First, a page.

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Blog . 9/22-27: !women Art Revolution, Ann Arbor Film Fest, Aurora & Much More!


9/22-27: !women Art Revolution, Ann Arbor Film Fest, Aurora & Much More!

09/21/11  |  Posted by Cinematheque  |  Posted in Cinematheque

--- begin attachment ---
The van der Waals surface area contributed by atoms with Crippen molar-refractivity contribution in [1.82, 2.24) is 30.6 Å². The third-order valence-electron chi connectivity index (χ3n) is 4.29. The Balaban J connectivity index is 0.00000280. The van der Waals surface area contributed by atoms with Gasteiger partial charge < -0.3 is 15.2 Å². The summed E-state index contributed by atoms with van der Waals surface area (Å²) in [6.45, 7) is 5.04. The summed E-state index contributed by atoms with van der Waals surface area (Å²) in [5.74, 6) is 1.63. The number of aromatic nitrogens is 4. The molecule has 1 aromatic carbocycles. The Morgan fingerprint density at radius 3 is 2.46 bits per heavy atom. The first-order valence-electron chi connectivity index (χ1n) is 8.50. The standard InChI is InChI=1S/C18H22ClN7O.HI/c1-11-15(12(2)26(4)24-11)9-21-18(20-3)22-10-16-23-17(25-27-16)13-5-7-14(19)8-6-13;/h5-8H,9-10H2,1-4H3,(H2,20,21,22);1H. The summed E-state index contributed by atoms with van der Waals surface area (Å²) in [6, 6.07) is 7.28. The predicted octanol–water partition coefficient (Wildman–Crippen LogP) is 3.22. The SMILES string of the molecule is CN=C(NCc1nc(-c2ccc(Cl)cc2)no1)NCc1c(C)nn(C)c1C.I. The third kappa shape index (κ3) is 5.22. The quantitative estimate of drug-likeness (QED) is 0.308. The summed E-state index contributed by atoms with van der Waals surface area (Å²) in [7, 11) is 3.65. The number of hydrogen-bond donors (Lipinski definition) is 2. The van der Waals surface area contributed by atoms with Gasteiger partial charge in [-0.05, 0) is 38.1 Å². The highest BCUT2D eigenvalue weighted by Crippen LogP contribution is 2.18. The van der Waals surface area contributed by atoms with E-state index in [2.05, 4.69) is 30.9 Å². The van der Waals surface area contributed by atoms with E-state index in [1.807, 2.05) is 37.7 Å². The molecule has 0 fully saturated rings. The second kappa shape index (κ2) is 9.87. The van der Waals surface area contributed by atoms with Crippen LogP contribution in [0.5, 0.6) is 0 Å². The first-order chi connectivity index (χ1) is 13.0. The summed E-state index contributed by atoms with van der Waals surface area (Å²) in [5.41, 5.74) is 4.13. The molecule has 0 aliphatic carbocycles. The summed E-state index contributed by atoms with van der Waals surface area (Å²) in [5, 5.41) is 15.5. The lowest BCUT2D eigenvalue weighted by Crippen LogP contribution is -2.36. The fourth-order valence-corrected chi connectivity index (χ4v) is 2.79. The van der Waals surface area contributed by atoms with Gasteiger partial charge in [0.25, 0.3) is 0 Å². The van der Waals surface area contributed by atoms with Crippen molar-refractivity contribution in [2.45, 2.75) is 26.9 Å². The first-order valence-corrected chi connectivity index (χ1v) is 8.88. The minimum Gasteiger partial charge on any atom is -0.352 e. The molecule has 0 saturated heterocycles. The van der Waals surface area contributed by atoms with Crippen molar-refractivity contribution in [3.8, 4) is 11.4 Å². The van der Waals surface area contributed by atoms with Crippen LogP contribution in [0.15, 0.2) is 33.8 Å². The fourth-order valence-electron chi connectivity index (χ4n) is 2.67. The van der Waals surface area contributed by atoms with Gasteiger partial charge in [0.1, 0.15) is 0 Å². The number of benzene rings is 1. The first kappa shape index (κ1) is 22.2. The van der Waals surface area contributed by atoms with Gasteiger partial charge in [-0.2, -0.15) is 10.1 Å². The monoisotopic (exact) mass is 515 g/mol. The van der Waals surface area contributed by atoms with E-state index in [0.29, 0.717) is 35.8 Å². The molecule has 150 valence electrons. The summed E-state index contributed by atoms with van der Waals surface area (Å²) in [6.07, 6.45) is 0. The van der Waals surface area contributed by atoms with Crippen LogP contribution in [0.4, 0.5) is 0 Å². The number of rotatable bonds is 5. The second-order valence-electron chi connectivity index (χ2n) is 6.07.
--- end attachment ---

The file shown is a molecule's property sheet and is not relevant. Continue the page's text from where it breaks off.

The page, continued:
WOMEN ART REVOLUTION traces history of late-20th century feminist art Miranda July, Cindy Sherman, Judy Chicago, Yoko Ono, Yvonne Rainer, Carolee Schneemann, and other groundbreaking women artists (many of them also filmmakers) are featured in !WOMEN ART REVOLUTION , a new "secret history" of Feminist Art by director Lynn Hershman Leeson (a Cleveland Institute of Art grad based in San Francisco). The film includes conversations with artists, archival film clips, samples of work, and observations by curators and critics. All of them shed light on one of the most important visual-art movements of the last century. Go to !WAR on Thursday, Friday, or Sunday. The recent dawning of Romanian cinema continues with acclaimed AURORA AURORA , Cristi Puiu's first film since his universally-acclaimed THE DEATH OF MR. LAZARESCU, is another Romanian masterwork. Working again in long form (the film lasts 181 minutes), Puiu methodically charts how an unhappy, divorced, middle-aged metallurgist with two children reaches his breaking point -- and commits a horrendous crime. Adults can catch this 2010 New York Film Festival selection on Saturday or Sunday. Here's the trailer. WENT THE DAY WELL? Yes, if you see this unforgettable, rediscovered British gem It takes a village to defeat the Nazis in Alberto Cavalcanti's WENT THE DAY WELL? (1942), a thrilling, one-of-a-kind British WWII propaganda film produced by Ealing Studios, the company best known for their eccentric comedies like KIND HEARTS AND CORONETS and THE LAVENDER HILL MOB. Set in the fictitious town of Bramley End, the movie visualizes the Brits' worst wartime nightmare-a German invasion of their homeland-and recounts how ordinary citizens (including housewives and well-bred ladies) band together to outwit the "Jerries" who have infiltrated their ranks. Based on a Graham Greene story, this forgotten curiosity is a major rediscovery that garnered rave reviews when it was revived in May in NYC. Time Out New York awarded it five stars (its highest rating), calling it "the sort of cinematic ecstasy that makes us obsessed with movies in the first place!" Don't miss it on Friday or Saturday. Here's the trailer. See new indie shorts in 16MM FILMS FROM THE 49th ANN ARBOR FILM FESTIVAL It takes guts to make movies on 16mm film in this digital age, but fortunately there are contrarians who still do it. Nine "Luddites" from various parts of the U.S. (and one from Canada) are represented in 16MM FILMS FROM THE 49TH ANN ARBOR FILM FESTIVAL , a program of new shorts from the latest edition of America's oldest showcase for independent and experimental cinema. Two highlights are "Ray's Birds," a new work by Chicago's Deborah Stratman, and "The Florestine Collection" (pictured above), the final film by activist and experimental animator Helen Hill, who was murdered by an intruder in New Orleans in 2007. The 31-min. "Florestine Collection" was inspired by Hill's discovery of over 100 handmade dresses in a trash pile one Mardi Gras. Hill decided to make a movie about the woman who had created them (a recently-deceased African-American seamstress), but met misfortune when the dresses and parts of her film were damaged during Hurricane Katrina. Nevertheless she persevered-and the completed movie, finished by her husband Paul Gailiunas after her death, contains silhouette, cut-out, and puppet animation as well as clips from home movies. Special admission to this program is $10; members and CIA I.D. holders $8. But those ages 25 & under will still be admitted for only $5 (with proof of age). Click here for a complete list of 16mm films to be shown. Jacques Tourneur's 1950 drama STARS IN MY CROWN receives rare screening A gun-totin' preacher (Joel McCrea) tries to civilize a frontier town in the post-bellum South in STARS IN MY CROWN , a little-known 1950 drama by Jacques Tourneur, director of CAT PEOPLE, I WALKED WITH A ZOMBIE, and OUT OF THE PAST. Critic Jonathan Rosenbaum, who appears in person at the Cinematheque on October3, regards it as one of his "top 100" films of all time. According to Rosenbaum, STARS IN MY CROWN is "one of the most neglected films in the history cinema as well as Jacques Tourneur's favorite among his own pictures." Catch it Thursday night. Print this post and present it at the box office and pay only $7 ($5 if you're a Cinematheque member). It's our Deal of the Week! (Limit two discount admissions per print-out) Here's the trailer. Visting performance artist Bruce McClure presents dazzling light & sound show entitled ARE WE FAIRLY REPRESENTED? Bruce McClure is a Brooklyn, New York artist whose singular 16mm projector performances have been acclaimed at major film venues and art museums around the world-from the New York, Toronto, and Rotterdam International Film Festivals to the Walker Art Center, Wexner Center, and Whitney Biennial. McClure runs film loops of alternating black and clear frames (and some representational footage) through multiple modified projectors that he manipulates by hand. By adding color gels, metal plates in the projector's shoe assembly, guitar effects pedals, a mixer, and loudspeakers, McClure constructs an immersive environment of light formations that throb and flicker to a relentless, bone-rattling beat. Though McClure is more of a conjurer or "projector player" than a filmmaker (he writes that his "projection performances transfix film in headlights, flatten it and leave it behind as roadkill"), he nevertheless uses the archaic technology of motion pictures to create a new, overwhelming kind of sensory, sculptural "cinema." On Tuesday, September 27 McClure will present two different (and unique) 45-minute performances representing the two major strains in his work (basically "representational" and "abstract"). The first performance, ARE WE FAIRLY REPRESENTED? , consists of "Insecure of Footing Their Beaks Are Too Soft To Inflict a Wound" from his 2008-10 series "Pie Pellicane Jesu Domine." In the show, according to McClure, "Tableaus of bird behavior are served up to the analytic prowess of the projector as dimorphic sandwiches consisting of a camera shot of pelican activity bi-packed with pounding light pistons of base and emulsion." No passes, twofers, or radio winners will be honored for this special show. Above photo: Robin Martin. Bruce McClure to startle nightowls with second projector performance THIS DOES NOT ACCORD WITH MY EXPERIENCE In THIS DOES NOT ACCORD WITH MY EXPERIENCE , the second projector performance that Bruce McClure will present on September 27 (see previous block), the NYC artist will examine Kant's analytic proposition "all bachelors are unhappy," subjecting it to his own model for a synthetic critique of pure reason. In McClure's practice, patterned loops of base frames (translucent) and emulsion (murky) are wed as unnatural figures-superimpositions before the eye of a projector gate and the ear of optical sound-before the couple is pilloried before an assembly of nerve endings." No passes, twofers, or radio winners. Film critic Jonathan Rosenbaum coming 10/3 Jonathan Rosenbaum, one of America's most prominent film critics, will appear in person at the Cinematheque on Monday, October 3, at 7:00 pm. Rosenbaum will introduce and discuss one of his favorite films, WARSAW BRIDGE, a 1990 feature by Catalan underground filmmaker Pere Portabella. Rosenbaum (b. 1943) was the lead film critic for The Chicago Reader from 1987 to 2008. He is the author of numerous books, among them Moving Places: A Life in the Movies (1980); Midnight Movies (1983, with J. Hoberman); Movie Wars: How Hollywood and the Media Conspire to Limit What Films We Can See (2000); and Goodbye Cinema, Hello Cinephilia: Film Culture in Transition (2010). Likened by Jean-Luc Godard to legendary film critics James Agee and André Bazin, Rosenbaum is a regular contributor to the world's major film magazines and a longtime blogger at He has always been a tireless advocate for overlooked and underseen movies-not just foreign-language films and experimental cinema, but lesser known works by great and famous American directors. A selection of Rosenbaum's "top 100" movies (as listed in his 2004 book Essential Cinema: On the Necessity of Film Canons) is being shown by the Cinematheque during the weeks before and after his visit. Jonathan Rosenbaum's Cinematheque appearance comes courtesy of the Speakers Committee of the Department of Modern Languages and Literatures at CWRU. Special thanks is due to CWRU professor Linda Ehrlich. Films This Week Thu., Sept. 22, at 6:45 pm Jacques Tourneur's STARS IN MY CROWN Thu., Sept. 22, at 8:35pm Sat., Sept. 24, at 6:55pm Sun., Sept. 25, at 4:15pm History of recent feminist art !WOMEN ART REVOLUTION Fri., Sept. 23, at 7:30pm Sat., Sept. 24, at 5:00pm Unknown British masterpiece WENT THE DAY WELL? Fri., Sept. 23, at 9:25 pm New indie short films! 16MM FILMS FROM THE 49th ANN ARBOR FILM FESTIVAL Sat.,Sept. 24, at 8:40 pm Sun., Sept. 25, at 6:30 pm Acclaimed Romanian drama AURORA Films Next Week Tue., Sept. 27, at 7:00 pm A Special Event! ARE WE FAIRLY REPRESENTED? Live Projector Performance by Bruce McClure Tue., Sept. 27, at 8:30 pm A Special Event! THIS DOES NOT ACCORD WITH MY EXPERIENCE Live Projector Performance by Bruce McClure Thu., Sept. 29, at 6:45 pm Sun., Oct. 2, at 6:30 pm WORLD ON A WIRE Fri., Sept. 30, at 7:15 pm Sat., Oct. 1, at 5:15 pm DIARY OF A COUNTRY PRIEST Fri., Sept. 30, at 9:30pm Sat., Oct. 1, at 7:30pm LEAP YEAR Sat., Oct. 1, at 9:25pm Sun., Oct. 2, at 3:30pm LOVE STREAMS Mon., Oct. 3, at 7:00pm Jonathan Rosenbaum in Person! WARSAW BRIDGE The Cinematheque The Cleveland Institute of Art 11141 East Boulevard Cleveland, OH 44106 Phone: (216) 421-7450 2011 The Cleveland Institute of Art. All rights reserved.